Outcomes and reflections from training young entrepreneurs and NGOs in Rwanda

Phyllis Macfarlane and Will Goodhand have been involved to the ESOMAR Foundation training in Rwanda that was held in Kigali from July 25 to 29. Here you can find a little description of how the training was implemented and how the ESOMAR Foundation contributed to this. 



This was a 4-day programme to deliver business skills to young survivors of the Rwandan genocide. The Young Entrepreneurship Training Project (YETP), which is orchestrated by SURF, aims to eradicate extreme poverty and secure viable livelihoods and empowerment through entrepreneurship training and greater access to capital; enabling young survivors to establish their own businesses and build skills relevant to quality employment. As ESOMAR Foundation’s contribution, Phyllis and Will trained 24 young entrepreneurs in marketing and market research skills.

The daily schedule was as follows:

Monday/Wednesday July 25/27th

– Business planning: Vision, Mission, Business Goals.

– Business development: Marketing, Market Research, SWOT Analysis.

Thursday July 28th

– Financials: the P&L and Cash flow.

– Management and Business plans: Case Study, Developing a Business Plan.

Friday July 29th

– Using Social Media for your business/Presentation of Business plans: Awards for best Business Plans.

The ESOMAR Foundation’s role:

Thanks to the expertise from Phyllis and Will, the ESOMAR Foundation was able to deliver the Marketing, Market research skills training, and support the delegates throughout the programme with the development of their Business Plans.

Commentary from the ground: 

Rwanda is a very small country (the size of Wales) with a population of 12 million, mainly young people, and not a lot of natural resources. The Economy is basically agriculture (84%). The delegates from YETP were in their early 20’s, just graduating from college – some with businesses already thought about and set up – some with plans or looking for ideas for their business. Their businesses were mainly agricultural, for example the 3 award winners were:

1. Two girls who were breeding pigs, to sell pork and sausages to hotels and restaurants;

2. A guy who planned to grow mushrooms;

3. Two people who planned to grow bananas.

We had to have a translator, since neither English nor French is fluently spoken, and translation is not easy, because the local language does not always have the precise business/marketing terms that we have in English/French. Nevertheless the delegates were keen to learn and interested, and you could see the difference in them by the end of the course – they were more confident.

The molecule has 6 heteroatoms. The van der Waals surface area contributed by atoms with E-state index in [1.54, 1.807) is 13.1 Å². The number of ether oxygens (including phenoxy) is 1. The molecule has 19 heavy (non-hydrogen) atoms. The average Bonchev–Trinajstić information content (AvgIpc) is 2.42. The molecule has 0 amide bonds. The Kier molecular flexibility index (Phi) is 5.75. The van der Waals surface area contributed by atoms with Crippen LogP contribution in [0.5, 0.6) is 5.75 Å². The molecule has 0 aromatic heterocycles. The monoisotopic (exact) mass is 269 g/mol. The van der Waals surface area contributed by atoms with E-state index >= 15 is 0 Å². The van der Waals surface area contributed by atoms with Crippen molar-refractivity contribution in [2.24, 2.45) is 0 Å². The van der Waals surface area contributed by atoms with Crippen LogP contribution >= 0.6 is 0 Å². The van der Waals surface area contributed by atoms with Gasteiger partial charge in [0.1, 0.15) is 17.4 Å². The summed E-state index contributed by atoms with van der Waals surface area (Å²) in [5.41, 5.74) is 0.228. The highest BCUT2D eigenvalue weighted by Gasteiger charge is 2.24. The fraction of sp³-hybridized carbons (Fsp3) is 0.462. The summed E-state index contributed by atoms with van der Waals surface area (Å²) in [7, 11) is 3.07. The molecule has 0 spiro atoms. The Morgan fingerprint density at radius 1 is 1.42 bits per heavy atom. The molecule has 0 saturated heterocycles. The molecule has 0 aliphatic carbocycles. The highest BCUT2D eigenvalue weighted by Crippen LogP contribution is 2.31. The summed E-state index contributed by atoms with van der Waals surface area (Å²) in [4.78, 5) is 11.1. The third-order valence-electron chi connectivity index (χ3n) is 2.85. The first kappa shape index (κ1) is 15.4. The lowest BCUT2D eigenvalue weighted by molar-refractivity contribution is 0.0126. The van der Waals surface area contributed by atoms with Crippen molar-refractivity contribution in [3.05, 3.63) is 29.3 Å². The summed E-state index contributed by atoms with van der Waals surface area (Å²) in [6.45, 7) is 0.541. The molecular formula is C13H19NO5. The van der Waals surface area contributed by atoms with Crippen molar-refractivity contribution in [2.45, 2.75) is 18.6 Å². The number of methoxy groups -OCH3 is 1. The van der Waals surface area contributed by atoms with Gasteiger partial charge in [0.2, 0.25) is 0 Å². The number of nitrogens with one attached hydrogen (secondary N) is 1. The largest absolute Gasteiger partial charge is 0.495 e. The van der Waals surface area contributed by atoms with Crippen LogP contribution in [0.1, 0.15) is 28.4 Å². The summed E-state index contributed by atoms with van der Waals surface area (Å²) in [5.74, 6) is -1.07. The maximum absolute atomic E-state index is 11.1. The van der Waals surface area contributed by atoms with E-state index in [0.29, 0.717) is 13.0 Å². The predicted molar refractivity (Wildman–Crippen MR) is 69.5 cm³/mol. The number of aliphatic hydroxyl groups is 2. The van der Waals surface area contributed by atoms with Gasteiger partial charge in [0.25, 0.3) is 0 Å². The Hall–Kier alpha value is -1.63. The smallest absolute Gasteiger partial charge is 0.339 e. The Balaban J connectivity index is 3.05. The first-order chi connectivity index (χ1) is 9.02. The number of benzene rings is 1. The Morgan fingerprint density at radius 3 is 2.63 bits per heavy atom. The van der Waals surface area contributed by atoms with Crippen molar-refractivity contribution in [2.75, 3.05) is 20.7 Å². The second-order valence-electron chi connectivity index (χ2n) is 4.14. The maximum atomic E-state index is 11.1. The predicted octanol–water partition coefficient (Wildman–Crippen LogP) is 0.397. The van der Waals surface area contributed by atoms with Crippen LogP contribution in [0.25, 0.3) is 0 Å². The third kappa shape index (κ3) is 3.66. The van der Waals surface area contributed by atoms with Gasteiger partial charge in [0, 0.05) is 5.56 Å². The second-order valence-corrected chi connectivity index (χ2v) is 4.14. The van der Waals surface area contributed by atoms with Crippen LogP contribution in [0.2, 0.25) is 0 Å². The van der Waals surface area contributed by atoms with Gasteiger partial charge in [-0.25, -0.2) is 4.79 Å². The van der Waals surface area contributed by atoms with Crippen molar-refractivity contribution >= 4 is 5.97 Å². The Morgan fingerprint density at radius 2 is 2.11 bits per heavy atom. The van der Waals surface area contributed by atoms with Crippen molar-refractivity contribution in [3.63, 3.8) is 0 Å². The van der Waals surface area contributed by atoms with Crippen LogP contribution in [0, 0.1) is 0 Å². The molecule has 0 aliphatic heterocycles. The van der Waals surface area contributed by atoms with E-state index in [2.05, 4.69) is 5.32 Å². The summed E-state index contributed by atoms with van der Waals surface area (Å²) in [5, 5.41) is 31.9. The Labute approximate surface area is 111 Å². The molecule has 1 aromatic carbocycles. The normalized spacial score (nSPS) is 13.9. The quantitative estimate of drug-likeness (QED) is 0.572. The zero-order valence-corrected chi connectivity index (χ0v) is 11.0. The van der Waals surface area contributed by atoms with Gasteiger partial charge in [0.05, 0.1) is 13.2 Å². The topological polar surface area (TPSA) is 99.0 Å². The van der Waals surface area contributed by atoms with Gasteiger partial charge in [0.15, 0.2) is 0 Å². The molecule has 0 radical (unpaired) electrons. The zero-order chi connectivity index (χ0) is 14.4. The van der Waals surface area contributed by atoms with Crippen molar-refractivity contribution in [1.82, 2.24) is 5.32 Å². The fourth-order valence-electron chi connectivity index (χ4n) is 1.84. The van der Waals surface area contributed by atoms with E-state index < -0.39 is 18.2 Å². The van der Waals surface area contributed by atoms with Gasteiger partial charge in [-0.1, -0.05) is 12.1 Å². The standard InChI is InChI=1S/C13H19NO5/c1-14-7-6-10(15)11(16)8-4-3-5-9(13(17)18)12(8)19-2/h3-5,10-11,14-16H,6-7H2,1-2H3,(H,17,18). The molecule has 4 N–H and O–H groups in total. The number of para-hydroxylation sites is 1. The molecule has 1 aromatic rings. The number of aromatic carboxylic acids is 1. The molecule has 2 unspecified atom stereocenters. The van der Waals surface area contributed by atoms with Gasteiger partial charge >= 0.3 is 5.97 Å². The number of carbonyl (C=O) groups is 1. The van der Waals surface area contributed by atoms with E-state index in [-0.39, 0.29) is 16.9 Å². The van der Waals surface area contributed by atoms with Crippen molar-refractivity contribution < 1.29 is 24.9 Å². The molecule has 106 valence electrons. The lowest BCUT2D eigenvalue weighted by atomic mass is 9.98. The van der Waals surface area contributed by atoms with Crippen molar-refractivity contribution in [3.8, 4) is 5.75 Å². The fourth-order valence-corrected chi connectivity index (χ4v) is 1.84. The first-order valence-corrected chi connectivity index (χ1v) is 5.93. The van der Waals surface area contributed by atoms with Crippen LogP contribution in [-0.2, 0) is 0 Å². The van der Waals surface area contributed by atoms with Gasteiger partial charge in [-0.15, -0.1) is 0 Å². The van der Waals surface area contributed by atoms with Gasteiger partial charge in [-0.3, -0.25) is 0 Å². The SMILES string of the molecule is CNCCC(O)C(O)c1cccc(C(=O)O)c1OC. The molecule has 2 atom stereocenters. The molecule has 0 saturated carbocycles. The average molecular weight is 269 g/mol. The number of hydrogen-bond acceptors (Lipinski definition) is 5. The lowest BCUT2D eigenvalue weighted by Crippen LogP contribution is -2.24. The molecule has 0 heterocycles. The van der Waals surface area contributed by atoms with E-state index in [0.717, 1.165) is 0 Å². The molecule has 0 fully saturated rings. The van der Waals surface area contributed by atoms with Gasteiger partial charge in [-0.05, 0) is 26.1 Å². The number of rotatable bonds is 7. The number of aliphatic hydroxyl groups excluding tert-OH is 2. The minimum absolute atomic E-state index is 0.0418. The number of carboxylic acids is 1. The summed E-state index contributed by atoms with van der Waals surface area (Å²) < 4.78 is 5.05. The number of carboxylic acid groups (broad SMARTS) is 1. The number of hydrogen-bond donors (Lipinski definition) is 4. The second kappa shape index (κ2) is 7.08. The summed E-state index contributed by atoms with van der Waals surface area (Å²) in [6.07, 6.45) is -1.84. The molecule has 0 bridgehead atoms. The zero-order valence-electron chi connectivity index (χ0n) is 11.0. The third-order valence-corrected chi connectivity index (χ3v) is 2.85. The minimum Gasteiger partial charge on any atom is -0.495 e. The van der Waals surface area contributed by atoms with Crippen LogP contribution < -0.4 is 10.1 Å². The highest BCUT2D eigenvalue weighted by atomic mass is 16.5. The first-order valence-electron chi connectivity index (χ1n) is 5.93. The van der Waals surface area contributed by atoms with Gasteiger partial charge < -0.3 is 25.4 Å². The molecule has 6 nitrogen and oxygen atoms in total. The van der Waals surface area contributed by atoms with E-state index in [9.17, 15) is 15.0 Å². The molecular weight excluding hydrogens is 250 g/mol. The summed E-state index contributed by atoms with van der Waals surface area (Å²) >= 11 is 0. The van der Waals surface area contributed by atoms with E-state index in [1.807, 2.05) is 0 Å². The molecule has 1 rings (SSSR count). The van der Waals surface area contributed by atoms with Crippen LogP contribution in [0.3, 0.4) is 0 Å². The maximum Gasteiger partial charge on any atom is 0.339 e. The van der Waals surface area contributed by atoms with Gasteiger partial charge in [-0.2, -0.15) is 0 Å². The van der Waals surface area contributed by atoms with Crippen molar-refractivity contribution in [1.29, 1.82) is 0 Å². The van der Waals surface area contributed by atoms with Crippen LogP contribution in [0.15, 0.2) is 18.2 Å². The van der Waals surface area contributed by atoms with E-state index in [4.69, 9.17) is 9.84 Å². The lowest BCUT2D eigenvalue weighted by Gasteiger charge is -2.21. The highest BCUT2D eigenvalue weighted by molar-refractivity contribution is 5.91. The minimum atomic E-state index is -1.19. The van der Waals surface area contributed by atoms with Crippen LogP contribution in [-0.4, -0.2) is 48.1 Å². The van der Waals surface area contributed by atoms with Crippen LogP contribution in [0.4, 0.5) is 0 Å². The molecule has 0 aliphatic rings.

We need to remember that they are ‘entrepreneurs’ not by choice, but out of necessity. It is the most likely way that they can make a living.



This programme was intended to train members of the UK Department for International Development (DfID)’s ELE scheme (Empowering Vulnerable Young Survivors who have left Secondary School to Create, Secure and Sustain Employment).  DfID is increasingly acting as an NGO, and is targeting 9,000 vulnerable school dropouts, focusing on women, to improve their lives through Entrepreneurship and job-readiness training, increasing female involvement in local decision-making and increasing the number of female entrepreneurs. Phyllis and Will went to Rwamagana, (about an hour and a half’s drive from Kigali) on Thursday July 28th   to teach 12 young people from ELE about marketing and market research.

Commentary from the ground:

These young people were younger and less well educated than the YETB delegates. And with a bit more ‘attitude’ – they were school drop-outs.

Again their businesses were mainly Primary: Beer and Honey, Beans and Maize, Fruits, Avocadoes, Domestic Animal Trading. Or Retail: Cooking Utensils, a Boutique, Shoes, a Pub. Some were just selling their produce in the market.

Half had active businesses, half were at the planning stage.

We told them about the 5 P’s of Marketing (Product, Place, Promotion, Price, Profit), and how to do basic market research. About the importance of understanding their markets and their customers, and giving good customer service.

There was the usual discussion about the exact meaning of terms – the Rwandan word for ‘Product’ can mean the overall ‘Business idea’, which is a bit confusing for them when we talk about which ‘P’ should be their focus.